Reigniting the browser wars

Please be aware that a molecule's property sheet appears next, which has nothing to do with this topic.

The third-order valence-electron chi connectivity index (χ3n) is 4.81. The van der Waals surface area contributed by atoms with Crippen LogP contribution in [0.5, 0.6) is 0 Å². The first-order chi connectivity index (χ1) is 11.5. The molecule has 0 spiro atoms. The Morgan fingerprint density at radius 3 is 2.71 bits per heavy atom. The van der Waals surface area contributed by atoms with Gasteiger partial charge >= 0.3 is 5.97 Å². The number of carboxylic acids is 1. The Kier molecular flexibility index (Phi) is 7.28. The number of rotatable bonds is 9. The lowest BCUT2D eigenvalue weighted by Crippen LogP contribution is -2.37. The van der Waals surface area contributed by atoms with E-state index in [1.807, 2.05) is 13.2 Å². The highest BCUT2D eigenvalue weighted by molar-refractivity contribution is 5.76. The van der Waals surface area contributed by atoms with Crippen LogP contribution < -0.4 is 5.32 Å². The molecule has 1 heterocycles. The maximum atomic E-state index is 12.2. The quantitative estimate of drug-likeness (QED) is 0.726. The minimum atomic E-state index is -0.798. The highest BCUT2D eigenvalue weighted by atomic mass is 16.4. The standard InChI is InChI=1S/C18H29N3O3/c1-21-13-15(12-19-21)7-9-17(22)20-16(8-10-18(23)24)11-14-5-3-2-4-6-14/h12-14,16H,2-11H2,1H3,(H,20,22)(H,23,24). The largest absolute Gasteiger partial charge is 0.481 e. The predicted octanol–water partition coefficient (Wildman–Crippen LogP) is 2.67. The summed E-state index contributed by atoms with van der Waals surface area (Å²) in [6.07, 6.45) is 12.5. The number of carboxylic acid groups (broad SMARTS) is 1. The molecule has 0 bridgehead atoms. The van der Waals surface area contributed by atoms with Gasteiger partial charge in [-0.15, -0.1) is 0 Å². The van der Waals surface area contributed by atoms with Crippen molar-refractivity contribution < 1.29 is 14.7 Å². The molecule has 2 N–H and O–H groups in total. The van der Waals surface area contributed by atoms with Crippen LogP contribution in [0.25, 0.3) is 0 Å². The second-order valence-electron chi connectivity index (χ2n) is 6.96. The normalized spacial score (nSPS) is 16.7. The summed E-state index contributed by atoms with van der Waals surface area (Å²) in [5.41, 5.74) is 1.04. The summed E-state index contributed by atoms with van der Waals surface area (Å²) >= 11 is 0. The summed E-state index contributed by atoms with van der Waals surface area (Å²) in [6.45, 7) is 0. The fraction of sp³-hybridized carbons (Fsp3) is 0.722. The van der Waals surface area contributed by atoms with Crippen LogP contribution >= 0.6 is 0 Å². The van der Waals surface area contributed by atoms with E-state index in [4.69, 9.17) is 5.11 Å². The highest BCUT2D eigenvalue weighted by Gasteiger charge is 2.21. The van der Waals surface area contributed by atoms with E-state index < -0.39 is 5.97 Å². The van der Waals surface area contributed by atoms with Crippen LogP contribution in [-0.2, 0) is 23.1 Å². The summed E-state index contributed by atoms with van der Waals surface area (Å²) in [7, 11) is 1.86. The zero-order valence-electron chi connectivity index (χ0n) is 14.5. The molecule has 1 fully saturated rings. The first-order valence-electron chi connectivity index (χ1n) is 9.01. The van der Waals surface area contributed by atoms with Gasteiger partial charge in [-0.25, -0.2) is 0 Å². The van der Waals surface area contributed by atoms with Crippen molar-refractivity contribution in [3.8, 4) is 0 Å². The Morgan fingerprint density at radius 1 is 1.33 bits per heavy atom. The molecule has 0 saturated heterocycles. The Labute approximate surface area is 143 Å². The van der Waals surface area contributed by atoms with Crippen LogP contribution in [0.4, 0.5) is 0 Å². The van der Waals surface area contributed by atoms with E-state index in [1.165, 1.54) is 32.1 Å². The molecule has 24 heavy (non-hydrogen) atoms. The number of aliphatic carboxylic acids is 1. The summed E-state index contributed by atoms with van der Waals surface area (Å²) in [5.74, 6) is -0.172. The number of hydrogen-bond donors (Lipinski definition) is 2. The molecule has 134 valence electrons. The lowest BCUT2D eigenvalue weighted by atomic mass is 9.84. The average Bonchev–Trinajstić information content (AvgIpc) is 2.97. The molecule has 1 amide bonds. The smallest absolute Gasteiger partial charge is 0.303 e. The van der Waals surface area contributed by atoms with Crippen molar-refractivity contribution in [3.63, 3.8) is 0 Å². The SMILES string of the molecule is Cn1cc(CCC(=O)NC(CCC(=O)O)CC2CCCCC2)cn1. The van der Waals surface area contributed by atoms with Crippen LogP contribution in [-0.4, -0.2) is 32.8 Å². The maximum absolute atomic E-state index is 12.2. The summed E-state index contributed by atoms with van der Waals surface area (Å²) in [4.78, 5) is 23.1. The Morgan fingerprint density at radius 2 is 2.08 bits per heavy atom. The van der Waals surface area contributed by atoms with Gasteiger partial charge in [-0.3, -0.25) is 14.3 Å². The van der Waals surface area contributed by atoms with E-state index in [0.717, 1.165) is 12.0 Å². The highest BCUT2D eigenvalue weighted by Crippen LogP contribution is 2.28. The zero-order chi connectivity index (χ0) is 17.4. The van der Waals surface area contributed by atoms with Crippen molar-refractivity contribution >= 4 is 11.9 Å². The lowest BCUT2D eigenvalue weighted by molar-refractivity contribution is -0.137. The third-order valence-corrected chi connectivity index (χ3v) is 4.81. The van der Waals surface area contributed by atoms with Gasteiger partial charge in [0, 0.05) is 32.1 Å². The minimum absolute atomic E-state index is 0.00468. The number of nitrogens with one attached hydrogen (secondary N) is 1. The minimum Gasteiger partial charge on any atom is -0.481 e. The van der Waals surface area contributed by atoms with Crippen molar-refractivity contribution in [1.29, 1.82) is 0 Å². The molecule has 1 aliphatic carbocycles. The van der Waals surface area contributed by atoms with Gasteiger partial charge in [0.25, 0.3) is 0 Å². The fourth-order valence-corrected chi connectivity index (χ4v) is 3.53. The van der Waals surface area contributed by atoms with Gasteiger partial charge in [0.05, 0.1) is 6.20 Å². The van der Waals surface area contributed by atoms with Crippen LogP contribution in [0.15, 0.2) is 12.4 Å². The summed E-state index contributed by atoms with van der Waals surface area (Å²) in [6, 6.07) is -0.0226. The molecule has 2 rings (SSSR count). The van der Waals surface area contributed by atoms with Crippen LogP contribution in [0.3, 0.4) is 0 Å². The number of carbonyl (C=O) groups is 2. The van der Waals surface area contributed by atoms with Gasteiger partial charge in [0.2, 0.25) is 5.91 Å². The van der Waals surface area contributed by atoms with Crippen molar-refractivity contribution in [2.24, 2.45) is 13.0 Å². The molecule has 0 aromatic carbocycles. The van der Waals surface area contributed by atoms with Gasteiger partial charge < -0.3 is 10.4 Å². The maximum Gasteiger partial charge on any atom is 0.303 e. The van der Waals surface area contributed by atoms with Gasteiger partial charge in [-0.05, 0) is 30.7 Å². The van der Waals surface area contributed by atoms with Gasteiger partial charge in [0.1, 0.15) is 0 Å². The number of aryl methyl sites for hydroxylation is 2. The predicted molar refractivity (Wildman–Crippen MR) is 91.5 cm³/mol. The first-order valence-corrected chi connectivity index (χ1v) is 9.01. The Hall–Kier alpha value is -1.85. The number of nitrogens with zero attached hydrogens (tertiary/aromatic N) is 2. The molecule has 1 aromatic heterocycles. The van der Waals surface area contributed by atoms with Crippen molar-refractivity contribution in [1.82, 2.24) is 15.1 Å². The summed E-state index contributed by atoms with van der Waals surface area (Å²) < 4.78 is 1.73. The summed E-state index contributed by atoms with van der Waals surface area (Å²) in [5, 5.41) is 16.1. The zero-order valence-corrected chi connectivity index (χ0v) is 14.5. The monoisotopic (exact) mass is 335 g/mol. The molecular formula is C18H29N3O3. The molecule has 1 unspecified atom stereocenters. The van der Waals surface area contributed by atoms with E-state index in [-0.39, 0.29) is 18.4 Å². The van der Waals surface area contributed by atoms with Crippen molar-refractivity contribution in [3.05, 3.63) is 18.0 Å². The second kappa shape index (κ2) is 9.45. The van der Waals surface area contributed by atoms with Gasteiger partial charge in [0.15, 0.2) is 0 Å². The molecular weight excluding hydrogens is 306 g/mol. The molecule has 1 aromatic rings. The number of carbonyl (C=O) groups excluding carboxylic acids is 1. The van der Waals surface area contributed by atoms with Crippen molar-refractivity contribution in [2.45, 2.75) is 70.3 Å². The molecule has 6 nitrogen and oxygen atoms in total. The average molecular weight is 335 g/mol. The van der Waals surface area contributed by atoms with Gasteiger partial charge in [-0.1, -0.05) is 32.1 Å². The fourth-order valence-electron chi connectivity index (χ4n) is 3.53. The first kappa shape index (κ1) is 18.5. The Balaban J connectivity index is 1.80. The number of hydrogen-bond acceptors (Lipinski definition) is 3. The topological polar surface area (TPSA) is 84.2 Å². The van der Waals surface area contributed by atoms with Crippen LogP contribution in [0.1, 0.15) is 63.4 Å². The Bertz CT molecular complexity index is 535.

Alex Russell calls for a return to the browser wars, citing (among other things) the stagnancy of the W3C as a part of the problem, with the argument that browser makers are the ones who can innovate and they’re being prevented from doing so by a slavish insistence on “standards”. Meanwhile, Andy Clarke calls for the current W3C CSS Working Group to be immediately disbanded, Opera file an antitrust complaint against Microsoft, the HTML5 spec removes a recommendation for non-patent-encumbered video formats after pressure from Nokia and Apple, and all the old fights start up again. Fire and brimstone coming down from the skies. Rivers and seas boiling. Forty years of darkness. Earthquakes, volcanoes. The dead rising from the grave. Human sacrifice, dogs and cats living together. Mass hysteria. Alex has a point. There is nothing but truth in the old saw that a camel is a horse designed by committee. Evolutionary theory tells us that actual forward progress happens faster in small communities, not in big ones. Browser manufacturer innovation is exemplified by Microsoft creating XMLHttpRequest, which ushered in the shiny world of Ajax; standards committee “innovation” is exemplified by XHTML 2.0, about which no-one gives a shit. Forward the innovation. Let the browser builders off the leash of blind and feverish compliance with “standards” made up by committee. However. Let us not forget that the problem with the browser wars wasn’t that it fragmented the world in lots of different directions. The problem with the browser wars was that it fragmented the world in lots of different directions that weren’t possible to eventually implement everywhere. Don’t think of the output of this “innovation” as XMLHttpRequest. Think of it as the [IE filter property][], which is, as described on that page, “not available on the Macintosh platform”. For those of you innocent of such things, this allows you, in Internet Explorer, to apply a visual effect to a bit of an HTML page, where that visual effect is actually implemented by DirectX, Microsoft’s graphics library. Good luck porting that to Safari if it takes off. Oh no, hang on, it’s “not available on the Macintosh platform”, even in Mac IE, is it? Not that Mac IE exists any more. The point here is very much the same as the point behind objections to DRM technologies on music. When browser manufacturers are told “go ahead and innovate — we want to see progress”, it’s jolly difficult for them to not think “hey, I know, why don’t we take this opportunity to provide something that we can do and other browsers can’t? Then, when people start using it, we’ve locked all their users into our browser!” There are corporate executives the world over furiously masturbating themselves into unconsciousness at the very thought of that technique being open to them again. Perhaps you’ve bought a few products from their corporations in the past. Standards bodies aren’t really there to think up ideas, although that’s what they seem to have evolved into. They’re there to say, now, hang on a second, if you do that then what about all the people with no working eyes / some other operating system / touchscreens / no money for patent licences. They’re there to make sure that the web, which is meant to be there for everyone, isn’t separated into the haves and the have-nots, where the have-nots is everyone who won’t or can’t jump on the latest bandwagon. This is precisely why Silverlight is trying to supplant the web: to divide us into haves and have-nots. It’s why Flash is trying to supplant the web: to divide us into haves and have-nots. It’s why XUL as an application-development language for web apps was doomed. It’s possible that the people Alex is calling on to do “innovation” in the browser will put the best interests of the web first, and the best interests of their companies and their browsers second. It’s also possible that a duck will fly in the window right now, juggle some lemon pies, and then deliver IE8, but I don’t think that that’s very likely either. The current mess over the proposed <video> element is a perfect case in point here: Nokia and Apple have refused to contemplate using the suggested Ogg Theora video codec as a baseline format, because they fear submarine patents despite the Theora project’s assurances. OK, they may have a point. However, the HTML5 people have stated, after this pressure from Nokia and Apple, that “we need a codec that is known to not require per-unit or per-distributor licensing, that is compatible with the open source development model, that is of sufficient quality as to be usable, and that is not an additional submarine patent risk for large companies”. It is just not possible for such a codec to exist. So, what we, the ordinary web developers of the world, are left with is precisely the same cluster-fuck that we currently have when publishing video: it is still not possible for me to make a video and put it on the web with some assurance that everyone can actually see the fucking thing. How is browser vendors’ “innovation” going to help with this? If they were truly “innovative” then we’d see them trying to co-operate on issues like this, because how can it be bad for ordinary web users and web developers to make it easier to publish and watch video? Standards organisations aren’t there to dictate what Microsoft and Apple and Mozilla and Opera are “allowed” to implement. They’re there to provide a voice for people who will otherwise be merrily buttfucked and then thrown over the side in the pursuit of “innovation”. Think Web Standards Project rather than W3C. Of course, the WaSP seems to have lost its way and its voice a bit recently; are they coming back? It’s easy to just say “no, no, no” to new ideas, but it’s equally easy to say, well, I’m alright, Jack, if you’re not coming along with us then you’ll just get left behind, regardless of whether you’re not coming along because you’re unable to. If you think that Apple were right to resist video formats, ask yourself if you’d have been happy if the HTML5 spec had suggested Windows Media format as the default. If you think that browser vendors should innovate, ask yourself how happy you’d be implementing DirectX on a Macintosh. Fix things, yeah. Put some innovation back in, yeah. Let’s, though, try to not throw out the baby along with the bathwater.